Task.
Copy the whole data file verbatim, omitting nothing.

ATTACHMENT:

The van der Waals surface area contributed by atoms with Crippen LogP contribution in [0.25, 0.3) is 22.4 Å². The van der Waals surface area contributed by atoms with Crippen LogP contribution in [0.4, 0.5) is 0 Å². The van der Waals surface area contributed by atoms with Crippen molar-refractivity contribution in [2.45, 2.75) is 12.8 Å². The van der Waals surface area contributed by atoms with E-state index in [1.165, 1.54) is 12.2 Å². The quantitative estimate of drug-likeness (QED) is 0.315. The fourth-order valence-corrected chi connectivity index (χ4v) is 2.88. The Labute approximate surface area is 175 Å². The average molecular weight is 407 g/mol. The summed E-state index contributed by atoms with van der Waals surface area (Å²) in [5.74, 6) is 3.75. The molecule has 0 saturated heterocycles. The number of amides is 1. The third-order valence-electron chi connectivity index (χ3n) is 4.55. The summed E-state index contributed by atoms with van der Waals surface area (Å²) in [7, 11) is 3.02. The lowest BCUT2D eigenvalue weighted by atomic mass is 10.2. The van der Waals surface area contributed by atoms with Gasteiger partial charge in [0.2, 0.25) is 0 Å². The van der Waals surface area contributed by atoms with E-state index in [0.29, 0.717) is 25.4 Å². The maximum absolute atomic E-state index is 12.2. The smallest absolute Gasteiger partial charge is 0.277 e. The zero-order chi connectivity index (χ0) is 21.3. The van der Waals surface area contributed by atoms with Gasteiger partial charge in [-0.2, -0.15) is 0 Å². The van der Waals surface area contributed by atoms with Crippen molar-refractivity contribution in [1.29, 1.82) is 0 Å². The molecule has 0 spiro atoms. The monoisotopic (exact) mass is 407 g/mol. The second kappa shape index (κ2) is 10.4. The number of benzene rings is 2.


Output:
The van der Waals surface area contributed by atoms with Crippen LogP contribution in [0.25, 0.3) is 22.4 Å². The van der Waals surface area contributed by atoms with Crippen LogP contribution in [0.4, 0.5) is 0 Å². The van der Waals surface area contributed by atoms with Crippen molar-refractivity contribution in [2.45, 2.75) is 12.8 Å². The van der Waals surface area contributed by atoms with E-state index in [1.165, 1.54) is 12.2 Å². The quantitative estimate of drug-likeness (QED) is 0.315. The fourth-order valence-corrected chi connectivity index (χ4v) is 2.88. The Labute approximate surface area is 175 Å². The average molecular weight is 407 g/mol. The summed E-state index contributed by atoms with van der Waals surface area (Å²) in [5.74, 6) is 3.75. The molecule has 0 saturated heterocycles. The number of amides is 1. The third-order valence-electron chi connectivity index (χ3n) is 4.55. The summed E-state index contributed by atoms with van der Waals surface area (Å²) in [7, 11) is 3.02. The lowest BCUT2D eigenvalue weighted by atomic mass is 10.2. The van der Waals surface area contributed by atoms with Gasteiger partial charge in [0.2, 0.25) is 0 Å². The van der Waals surface area contributed by atoms with E-state index in [0.29, 0.717) is 25.4 Å². The maximum absolute atomic E-state index is 12.2. The smallest absolute Gasteiger partial charge is 0.277 e. The zero-order chi connectivity index (χ0) is 21.3. The van der Waals surface area contributed by atoms with Gasteiger partial charge in [-0.2, -0.15) is 0 Å². The van der Waals surface area contributed by atoms with Crippen molar-refractivity contribution in [1.29, 1.82) is 0 Å². The molecule has 0 spiro atoms. The monoisotopic (exact) mass is 407 g/mol. The second kappa shape index (κ2) is 10.4. The number of benzene rings is 2.